- Monday, September 23, 2019 at 4:30PM - 6:00PM
- Room 127
- Open To The Yale Community
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The Norm-Shift Theory of Punishment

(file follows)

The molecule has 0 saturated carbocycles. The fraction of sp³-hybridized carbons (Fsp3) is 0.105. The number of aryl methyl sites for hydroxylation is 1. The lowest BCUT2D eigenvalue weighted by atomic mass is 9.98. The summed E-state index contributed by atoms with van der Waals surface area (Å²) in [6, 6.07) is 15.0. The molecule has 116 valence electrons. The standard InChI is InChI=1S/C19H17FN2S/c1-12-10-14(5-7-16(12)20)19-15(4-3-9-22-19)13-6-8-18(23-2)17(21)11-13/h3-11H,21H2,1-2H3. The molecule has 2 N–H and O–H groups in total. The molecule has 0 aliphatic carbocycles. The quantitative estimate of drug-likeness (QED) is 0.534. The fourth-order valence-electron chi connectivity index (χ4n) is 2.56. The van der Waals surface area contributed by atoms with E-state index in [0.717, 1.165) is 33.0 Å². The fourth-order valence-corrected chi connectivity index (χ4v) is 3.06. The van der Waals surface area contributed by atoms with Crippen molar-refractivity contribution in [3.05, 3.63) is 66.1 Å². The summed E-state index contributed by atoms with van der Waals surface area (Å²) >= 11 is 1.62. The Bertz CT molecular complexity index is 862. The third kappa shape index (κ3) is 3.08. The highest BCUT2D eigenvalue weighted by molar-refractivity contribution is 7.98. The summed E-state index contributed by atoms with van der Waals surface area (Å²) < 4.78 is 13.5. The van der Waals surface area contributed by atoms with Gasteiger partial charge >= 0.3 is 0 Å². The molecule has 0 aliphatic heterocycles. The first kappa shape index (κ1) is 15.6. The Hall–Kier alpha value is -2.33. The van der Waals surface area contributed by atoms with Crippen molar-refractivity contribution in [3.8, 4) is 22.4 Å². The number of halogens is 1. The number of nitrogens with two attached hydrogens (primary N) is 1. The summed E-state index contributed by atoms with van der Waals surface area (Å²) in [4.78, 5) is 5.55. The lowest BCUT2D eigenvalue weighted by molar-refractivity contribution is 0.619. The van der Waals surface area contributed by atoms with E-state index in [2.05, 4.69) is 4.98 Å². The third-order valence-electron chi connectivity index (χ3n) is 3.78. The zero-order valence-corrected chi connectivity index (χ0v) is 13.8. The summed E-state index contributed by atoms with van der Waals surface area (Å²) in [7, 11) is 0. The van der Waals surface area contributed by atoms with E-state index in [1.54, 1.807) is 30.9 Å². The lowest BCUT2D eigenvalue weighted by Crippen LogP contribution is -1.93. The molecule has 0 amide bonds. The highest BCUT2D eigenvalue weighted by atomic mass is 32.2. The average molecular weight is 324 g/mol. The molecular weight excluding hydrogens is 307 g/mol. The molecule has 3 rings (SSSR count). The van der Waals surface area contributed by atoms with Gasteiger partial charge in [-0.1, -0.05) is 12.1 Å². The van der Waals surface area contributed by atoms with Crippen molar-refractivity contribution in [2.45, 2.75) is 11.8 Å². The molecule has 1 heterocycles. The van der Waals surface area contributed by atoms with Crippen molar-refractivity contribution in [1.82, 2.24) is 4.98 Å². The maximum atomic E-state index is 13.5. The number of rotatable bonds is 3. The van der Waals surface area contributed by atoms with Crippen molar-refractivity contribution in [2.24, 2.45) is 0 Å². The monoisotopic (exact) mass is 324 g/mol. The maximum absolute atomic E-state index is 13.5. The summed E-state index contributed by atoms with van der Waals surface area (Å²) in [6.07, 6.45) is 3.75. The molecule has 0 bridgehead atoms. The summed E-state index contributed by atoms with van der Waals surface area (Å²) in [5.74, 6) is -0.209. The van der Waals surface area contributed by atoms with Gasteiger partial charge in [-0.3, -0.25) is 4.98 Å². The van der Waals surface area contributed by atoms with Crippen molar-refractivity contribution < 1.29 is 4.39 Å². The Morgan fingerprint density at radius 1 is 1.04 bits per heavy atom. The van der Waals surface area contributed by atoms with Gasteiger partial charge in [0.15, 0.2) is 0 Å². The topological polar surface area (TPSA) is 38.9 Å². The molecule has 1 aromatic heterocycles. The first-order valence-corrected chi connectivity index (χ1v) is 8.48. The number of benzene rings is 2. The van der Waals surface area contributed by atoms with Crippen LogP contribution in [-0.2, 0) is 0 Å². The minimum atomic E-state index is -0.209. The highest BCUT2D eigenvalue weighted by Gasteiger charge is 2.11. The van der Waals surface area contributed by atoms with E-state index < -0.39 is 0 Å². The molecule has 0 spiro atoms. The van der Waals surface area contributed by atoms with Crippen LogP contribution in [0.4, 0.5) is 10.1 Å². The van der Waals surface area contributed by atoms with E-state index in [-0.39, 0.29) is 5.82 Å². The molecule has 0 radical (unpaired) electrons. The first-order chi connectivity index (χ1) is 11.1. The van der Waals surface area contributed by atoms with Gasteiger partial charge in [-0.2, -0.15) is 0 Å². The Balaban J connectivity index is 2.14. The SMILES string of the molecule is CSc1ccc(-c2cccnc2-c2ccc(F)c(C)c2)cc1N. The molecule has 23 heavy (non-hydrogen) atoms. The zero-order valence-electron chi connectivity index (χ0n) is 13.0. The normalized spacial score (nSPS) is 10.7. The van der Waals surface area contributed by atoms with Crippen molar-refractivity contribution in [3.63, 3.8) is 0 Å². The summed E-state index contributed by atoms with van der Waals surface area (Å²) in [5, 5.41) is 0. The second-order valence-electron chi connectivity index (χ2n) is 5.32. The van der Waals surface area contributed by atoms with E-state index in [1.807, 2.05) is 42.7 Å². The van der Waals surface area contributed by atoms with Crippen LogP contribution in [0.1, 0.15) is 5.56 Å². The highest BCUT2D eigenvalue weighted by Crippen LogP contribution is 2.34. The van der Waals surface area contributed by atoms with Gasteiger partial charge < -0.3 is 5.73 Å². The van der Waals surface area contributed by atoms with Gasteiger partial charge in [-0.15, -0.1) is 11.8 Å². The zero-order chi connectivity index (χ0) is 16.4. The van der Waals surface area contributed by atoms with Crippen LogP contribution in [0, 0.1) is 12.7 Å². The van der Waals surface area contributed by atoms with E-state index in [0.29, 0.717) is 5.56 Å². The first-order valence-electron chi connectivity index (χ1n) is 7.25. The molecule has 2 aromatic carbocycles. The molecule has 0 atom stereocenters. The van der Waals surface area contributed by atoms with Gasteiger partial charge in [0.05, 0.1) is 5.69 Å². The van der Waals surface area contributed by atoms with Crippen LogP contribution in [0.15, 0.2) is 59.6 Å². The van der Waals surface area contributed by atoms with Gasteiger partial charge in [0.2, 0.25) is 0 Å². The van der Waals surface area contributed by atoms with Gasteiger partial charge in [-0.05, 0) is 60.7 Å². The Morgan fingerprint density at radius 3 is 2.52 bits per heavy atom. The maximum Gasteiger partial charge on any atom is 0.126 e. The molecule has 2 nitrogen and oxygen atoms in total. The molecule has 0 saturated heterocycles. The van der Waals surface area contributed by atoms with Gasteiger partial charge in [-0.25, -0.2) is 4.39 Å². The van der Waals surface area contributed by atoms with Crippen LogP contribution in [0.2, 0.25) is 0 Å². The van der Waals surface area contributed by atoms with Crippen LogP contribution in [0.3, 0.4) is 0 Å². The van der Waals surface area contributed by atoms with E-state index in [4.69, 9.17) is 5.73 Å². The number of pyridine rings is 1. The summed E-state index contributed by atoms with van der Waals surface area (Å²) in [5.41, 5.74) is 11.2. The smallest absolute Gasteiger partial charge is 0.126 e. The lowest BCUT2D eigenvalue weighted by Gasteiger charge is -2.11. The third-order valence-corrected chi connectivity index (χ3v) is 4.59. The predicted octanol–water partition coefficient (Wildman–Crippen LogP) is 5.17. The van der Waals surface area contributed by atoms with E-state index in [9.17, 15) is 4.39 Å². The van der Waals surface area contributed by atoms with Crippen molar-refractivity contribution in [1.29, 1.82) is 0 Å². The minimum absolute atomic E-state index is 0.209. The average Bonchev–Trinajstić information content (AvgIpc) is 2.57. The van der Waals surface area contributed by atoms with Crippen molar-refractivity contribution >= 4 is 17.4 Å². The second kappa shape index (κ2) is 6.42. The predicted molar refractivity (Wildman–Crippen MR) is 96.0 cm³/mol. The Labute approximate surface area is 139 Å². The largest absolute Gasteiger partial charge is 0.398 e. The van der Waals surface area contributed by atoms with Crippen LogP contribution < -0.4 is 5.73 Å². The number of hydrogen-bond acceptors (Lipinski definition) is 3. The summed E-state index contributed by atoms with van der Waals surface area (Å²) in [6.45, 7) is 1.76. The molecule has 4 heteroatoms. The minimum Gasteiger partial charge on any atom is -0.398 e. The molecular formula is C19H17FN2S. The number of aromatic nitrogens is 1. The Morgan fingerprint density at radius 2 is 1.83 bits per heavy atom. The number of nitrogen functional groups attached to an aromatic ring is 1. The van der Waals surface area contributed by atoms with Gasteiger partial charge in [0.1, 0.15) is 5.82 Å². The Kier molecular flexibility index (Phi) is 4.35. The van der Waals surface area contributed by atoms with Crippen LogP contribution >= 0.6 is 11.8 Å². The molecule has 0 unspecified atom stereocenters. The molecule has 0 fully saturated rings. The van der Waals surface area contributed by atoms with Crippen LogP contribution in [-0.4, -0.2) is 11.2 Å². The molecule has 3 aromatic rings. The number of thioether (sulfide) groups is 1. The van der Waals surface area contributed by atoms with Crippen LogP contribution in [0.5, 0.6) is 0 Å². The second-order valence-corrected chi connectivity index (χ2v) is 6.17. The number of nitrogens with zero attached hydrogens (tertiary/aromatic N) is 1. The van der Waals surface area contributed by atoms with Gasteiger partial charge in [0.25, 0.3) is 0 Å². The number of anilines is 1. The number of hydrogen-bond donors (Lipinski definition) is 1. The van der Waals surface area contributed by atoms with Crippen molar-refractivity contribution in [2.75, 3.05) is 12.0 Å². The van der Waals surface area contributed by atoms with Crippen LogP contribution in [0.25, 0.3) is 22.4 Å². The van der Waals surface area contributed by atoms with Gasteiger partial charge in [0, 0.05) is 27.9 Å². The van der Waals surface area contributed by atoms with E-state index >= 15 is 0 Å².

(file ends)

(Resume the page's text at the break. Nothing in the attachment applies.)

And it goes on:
In this lecture, Yaffe will offer a new philosophical theory of punishment and draw out some of its implications. Under the theory proposed, punishments necessarily involve a narrowing of the class of actions that are permissibly performed by the offender, and a prerogative on the part of the punisher to “target-harden,” or make it difficult or impossible for the offender to perform actions made impermissible by the punisher. In addition to providing a clear explanation for why tort damages are not punishments, this theory provides a novel argument for the impermissibility of highly invasive conditions of confinement; they exceed the target-hardening prerogative. It also implies that corporal punishments are (almost always) disproportionally harsh; they severely demean by making self-defense against bodily invasion impermissible. And it implies that the case of Smith v. Doe (2006), in which the Supreme Court upheld the constitutionality of ex post facto sex offender registration, was incorrectly decided; forced registration is punishment and so is impermissible if imposed ex post facto. In short, the theory provides a framework for conceptualizing our punishment practices that has potentially far-reaching implications.